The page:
Compiling for the Web

Requirements

To compile export templates for the Web, the following is required:

See also

For a general overview of SCons usage for Godot, see Introduction to the buildsystem.

Building export templates

Before starting, confirm that emcc is available in your PATH. This is usually configured by the Emscripten SDK, e.g. when invoking emsdk activate and source ./emsdk_env.sh/emsdk_env.bat.

Open a terminal and navigate to the root directory of the engine source code. Then instruct SCons to build the JavaScript platform. Specify target as either release for a release build or release_debug for a debug build:

scons platform=javascript tools=no target=release
scons platform=javascript tools=no target=release_debug

By default, the JavaScript singleton will be built into the engine. Official export templates also have the JavaScript singleton enabled. Since eval() calls can be a security concern, the javascript_eval option can be used to build without the singleton:

scons platform=javascript tools=no target=release javascript_eval=no
scons platform=javascript tools=no target=release_debug javascript_eval=no

The engine will now be compiled to WebAssembly by Emscripten. Once finished, the resulting file will be placed in the bin subdirectory. Its name is godot.javascript.opt.zip for release or godot.javascript.opt.debug.zip for debug.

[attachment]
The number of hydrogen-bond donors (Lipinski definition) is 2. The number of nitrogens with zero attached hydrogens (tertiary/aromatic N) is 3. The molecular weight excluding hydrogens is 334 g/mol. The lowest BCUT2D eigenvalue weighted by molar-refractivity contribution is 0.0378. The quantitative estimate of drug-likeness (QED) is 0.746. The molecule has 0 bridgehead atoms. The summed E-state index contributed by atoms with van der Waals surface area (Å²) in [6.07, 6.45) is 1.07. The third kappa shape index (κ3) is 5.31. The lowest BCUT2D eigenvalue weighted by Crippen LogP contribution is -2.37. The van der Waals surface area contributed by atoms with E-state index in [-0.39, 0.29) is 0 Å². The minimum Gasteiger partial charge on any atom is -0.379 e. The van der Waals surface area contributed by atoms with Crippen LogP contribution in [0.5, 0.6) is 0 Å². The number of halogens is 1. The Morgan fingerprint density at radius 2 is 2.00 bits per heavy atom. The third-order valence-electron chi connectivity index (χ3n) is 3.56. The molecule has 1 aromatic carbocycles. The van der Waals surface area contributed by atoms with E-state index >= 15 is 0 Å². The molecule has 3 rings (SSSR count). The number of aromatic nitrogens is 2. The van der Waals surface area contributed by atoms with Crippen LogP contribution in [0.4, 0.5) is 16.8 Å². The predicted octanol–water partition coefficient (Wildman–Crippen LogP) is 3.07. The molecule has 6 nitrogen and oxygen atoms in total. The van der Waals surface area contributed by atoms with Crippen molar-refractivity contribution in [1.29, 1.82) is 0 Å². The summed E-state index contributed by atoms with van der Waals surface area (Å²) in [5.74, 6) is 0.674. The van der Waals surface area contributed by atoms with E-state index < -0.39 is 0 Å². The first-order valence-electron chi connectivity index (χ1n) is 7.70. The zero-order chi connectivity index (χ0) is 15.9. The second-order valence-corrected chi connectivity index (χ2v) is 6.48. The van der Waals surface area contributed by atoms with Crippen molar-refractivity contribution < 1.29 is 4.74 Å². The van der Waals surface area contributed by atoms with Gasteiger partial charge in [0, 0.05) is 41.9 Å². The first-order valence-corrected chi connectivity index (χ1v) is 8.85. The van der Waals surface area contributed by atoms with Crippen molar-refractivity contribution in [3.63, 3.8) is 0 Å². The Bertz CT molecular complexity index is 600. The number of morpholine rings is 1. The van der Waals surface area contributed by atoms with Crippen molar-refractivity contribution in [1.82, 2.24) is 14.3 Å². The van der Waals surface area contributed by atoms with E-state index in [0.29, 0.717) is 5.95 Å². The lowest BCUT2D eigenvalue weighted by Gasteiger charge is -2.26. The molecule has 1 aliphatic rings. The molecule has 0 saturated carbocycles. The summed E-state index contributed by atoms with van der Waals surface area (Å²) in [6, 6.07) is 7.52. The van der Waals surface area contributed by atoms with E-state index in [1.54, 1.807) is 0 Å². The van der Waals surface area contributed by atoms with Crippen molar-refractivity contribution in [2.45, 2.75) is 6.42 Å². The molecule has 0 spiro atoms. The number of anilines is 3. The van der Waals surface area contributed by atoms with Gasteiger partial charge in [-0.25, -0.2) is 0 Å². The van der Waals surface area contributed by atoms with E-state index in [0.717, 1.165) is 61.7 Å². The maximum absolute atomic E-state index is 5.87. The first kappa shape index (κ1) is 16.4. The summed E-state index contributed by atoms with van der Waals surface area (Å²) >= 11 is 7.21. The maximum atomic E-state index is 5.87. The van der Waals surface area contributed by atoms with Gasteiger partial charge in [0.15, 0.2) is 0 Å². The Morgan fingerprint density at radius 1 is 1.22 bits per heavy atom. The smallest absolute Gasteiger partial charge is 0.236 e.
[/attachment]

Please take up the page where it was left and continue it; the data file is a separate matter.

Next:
Finally, rename the zip archive to webassembly_release.zip for the release template:

mv bin/godot.javascript.opt.zip bin/webassembly_release.zip

And webassembly_debug.zip for the debug template:

mv bin/godot.javascript.opt.debug.zip bin/webassembly_debug.zip

Threads and GDNative

The default export templates do not include threads and GDNative support for performance and compatibility reasons. See the export page for more info.

You can build the export templates using the option threads_enabled=yes or gdnative_enabled=yes to enable threads or GDNative support:

scons platform=javascript tools=no threads_enabled=yes target=release
scons platform=javascript tools=no threads_enabled=yes target=release_debug

scons platform=javascript tools=no gdnative_enabled=yes target=release
scons platform=javascript tools=no gdnative_enabled=yes target=release_debug

Once finished, the resulting file will be placed in the bin subdirectory. Its name will have either the .threads or .gdnative suffix.

Finally, rename the zip archives to webassembly_release_threads.zip and webassembly_release_gdnative.zip for the release template:

mv bin/godot.javascript.opt.threads.zip bin/webassembly_threads_release.zip
mv bin/godot.javascript.opt.gdnative.zip bin/webassembly_gdnative_release.zip

And webassembly_debug_threads.zip and webassembly_debug_gdnative.zip for the debug template:

mv bin/godot.javascript.opt.debug.threads.zip bin/webassembly_threads_debug.zip
mv bin/godot.javascript.opt.debug.gdnative.zip bin/webassembly_gdnative_debug.zip

Building the editor

It is also possible to build a version of the Godot editor that can run in the browser. The editor version requires threads support and is not recommended over the native build. You can build the editor with:

scons platform=javascript tools=yes threads_enabled=yes target=release_debug

Once finished, the resulting file will be placed in the bin subdirectory. Its name will be godot.javascript.opt.tools.threads.zip. You can upload the zip content to your web server and visit it with your browser to use the editor.

Refer to the export page for the web server requirements.